Of particular note was the Spider-Man record. I expected the cartoon theme song but instead it was an original song about the web-crawler. 


A friend of mine had four of them and he was kind enough to lend them to me to transfer to digital format. The link below (provided for one week only) contains the transfers of the four records pictured above. 

This is my Christmas gift to you. 





Friday, December 8, 2023


With almost 40 movies made in the Godzilla franchise, it is refreshing to discover Godzilla: Minus One, thelatest version now in theaters, to be one of the best in the series. I am going to go as far as to say this is one of the best films of the year. 

To celebrate the 70th anniversary of the franchise, the movie was released in Japan on November 4, commemorating the 70th anniversary of the release of the first Godzilla movie. What might appear odd at first, the film does not focus on Godzilla. Instead, a war veteran takes center stage with Godzilla lurking in the distance. During World War II, a kamikaze pilot deserts his post and his cowardice results in the death of numerous soldiers. A year later, in post war Japan, he finds himself reliving the ghosts of his past, waking every night in cold sweats. But when a monster rises from the deep, a mutation due to atomic bomb tests, the pilot finds himself with an opportunity to return to combat and redeem himself.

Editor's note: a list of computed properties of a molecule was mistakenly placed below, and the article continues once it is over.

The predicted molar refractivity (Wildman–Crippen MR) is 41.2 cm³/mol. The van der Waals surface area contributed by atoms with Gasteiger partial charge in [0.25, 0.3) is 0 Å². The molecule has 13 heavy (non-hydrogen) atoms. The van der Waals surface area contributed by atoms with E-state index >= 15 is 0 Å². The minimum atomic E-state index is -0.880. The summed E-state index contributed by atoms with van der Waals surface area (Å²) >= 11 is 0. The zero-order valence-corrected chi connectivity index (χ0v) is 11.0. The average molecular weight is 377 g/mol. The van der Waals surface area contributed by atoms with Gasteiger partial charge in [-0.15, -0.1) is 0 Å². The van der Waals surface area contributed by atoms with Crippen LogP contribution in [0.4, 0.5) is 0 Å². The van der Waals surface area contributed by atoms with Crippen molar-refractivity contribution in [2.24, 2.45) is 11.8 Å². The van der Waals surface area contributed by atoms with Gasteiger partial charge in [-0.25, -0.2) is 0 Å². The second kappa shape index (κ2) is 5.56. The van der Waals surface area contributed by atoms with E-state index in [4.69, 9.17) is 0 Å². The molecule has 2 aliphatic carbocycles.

Humans in this entry are depicted as three-dimensional and realistic, in a war epic that doubles as a love story and a psychological drama. Have no fear, though, for this is a monster movie and when Godzilla takes to the stomping ground during a period of Japanese repentment, boy is the destruction jaw dropping! 

The film is receiving limited distribution so don't wait beyond this weekend to see the movie.

Godzilla: Minus One is a film to experience, not to watch. But to do so is to see it on the big screen. If you enjoy watching any of the Godzilla movies, this is certainly one of the best and – dare I say – as good as a Godzilla film gets?